Population Studies  

The population studies workshop provides a direct link between the Sociology Department and the Population Studies Center. In its original incarnation, population studies mainly concerned demography: the study of the growth and structure of human populations, primarily in terms of fertility, mortality, and migration. As the field of population studies has evolved, so too has the PSC at Penn, which is a major national resource for our understanding of the dynamics of human populations, including health and well-being, human resources, networks, and policy evaluation. For additional information, please visit the Population Studies Center. For a full list of presenters please visit the PSC colloquium.
 

Race, Ethnicity and Immigration

Organizer: 
 
Scholars have come to appreciate the complex, dynamic, and fluid nature of the concepts of race and ethnicity and the process of immigration—leaving a field that can seem disjointed, confusing, and at odds with itself. The race, ethnicity, and immigration workshop brings together interested graduate students and faculty to discuss and consider the critical sociological questions with which research continues to grapple in these fields. Through both formal presentations and informal discussion, the workshop strives to challenge assumptions, highlight important work, and engage theory and empirical work from both within and outside the academy on these topics. The workshop hopes to both offer members of the group the chance to present early-stage research and to bring in outside speakers to offer fresh insight from outside the workshop's membership. For further information and schedule visit the  Race, Ethnicity and Immigration page.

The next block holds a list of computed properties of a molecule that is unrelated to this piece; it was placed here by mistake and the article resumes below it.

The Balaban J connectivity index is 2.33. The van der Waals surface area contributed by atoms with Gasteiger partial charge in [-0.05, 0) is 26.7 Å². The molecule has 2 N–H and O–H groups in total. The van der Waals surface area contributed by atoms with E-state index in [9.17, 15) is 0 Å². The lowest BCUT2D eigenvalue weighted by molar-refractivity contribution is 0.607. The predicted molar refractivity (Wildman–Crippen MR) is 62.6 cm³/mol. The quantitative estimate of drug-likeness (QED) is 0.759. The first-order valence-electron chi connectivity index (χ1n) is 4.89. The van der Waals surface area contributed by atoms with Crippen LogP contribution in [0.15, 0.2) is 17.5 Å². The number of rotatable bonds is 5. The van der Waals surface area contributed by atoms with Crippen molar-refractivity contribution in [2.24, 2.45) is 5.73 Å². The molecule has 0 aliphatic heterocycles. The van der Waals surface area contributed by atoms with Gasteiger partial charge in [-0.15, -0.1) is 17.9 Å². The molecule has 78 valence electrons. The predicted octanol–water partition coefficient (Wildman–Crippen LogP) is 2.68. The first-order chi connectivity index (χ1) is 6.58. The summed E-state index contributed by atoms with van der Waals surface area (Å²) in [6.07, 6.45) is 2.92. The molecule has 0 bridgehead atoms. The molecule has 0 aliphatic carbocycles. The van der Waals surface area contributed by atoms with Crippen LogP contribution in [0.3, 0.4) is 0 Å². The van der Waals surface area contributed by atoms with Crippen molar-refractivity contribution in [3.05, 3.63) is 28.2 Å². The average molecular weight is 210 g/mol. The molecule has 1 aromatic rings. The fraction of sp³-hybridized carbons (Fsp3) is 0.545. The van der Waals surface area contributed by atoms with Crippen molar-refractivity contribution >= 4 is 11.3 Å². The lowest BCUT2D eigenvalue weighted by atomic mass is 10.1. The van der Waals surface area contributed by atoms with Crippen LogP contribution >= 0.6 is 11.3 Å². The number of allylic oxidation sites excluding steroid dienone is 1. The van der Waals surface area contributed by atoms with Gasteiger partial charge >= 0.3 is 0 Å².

Urban Ethnography

Organizer: 
 
The broad mission of this workshop is to promote and support social science research on urban affairs using participant observation and other ethnographic methods and techniques. This workshop brings together faculty and students from the entire University community as well as neighboring institutions in the Philadelphia area to present and discuss current research on a variety of issues relevant to contemporary urban life and the culture of cities. Past presentation and discussion topics include the religious diversity of urban neighborhoods; the political economy of civic arts and cultural festivals; the social lives of heroin users; and the relationship between community-based organizations and the urban poor. The workshop attracts an interdisciplinary group of regular participants not only from Sociology but also Anthropology, City Planning, Communication, Criminology, Family and Community Medicine, Folklore, History, Social Policy and Practice, Urban Studies, and Women’s Studies. For more information and schedule visit the Urban Ethnography page.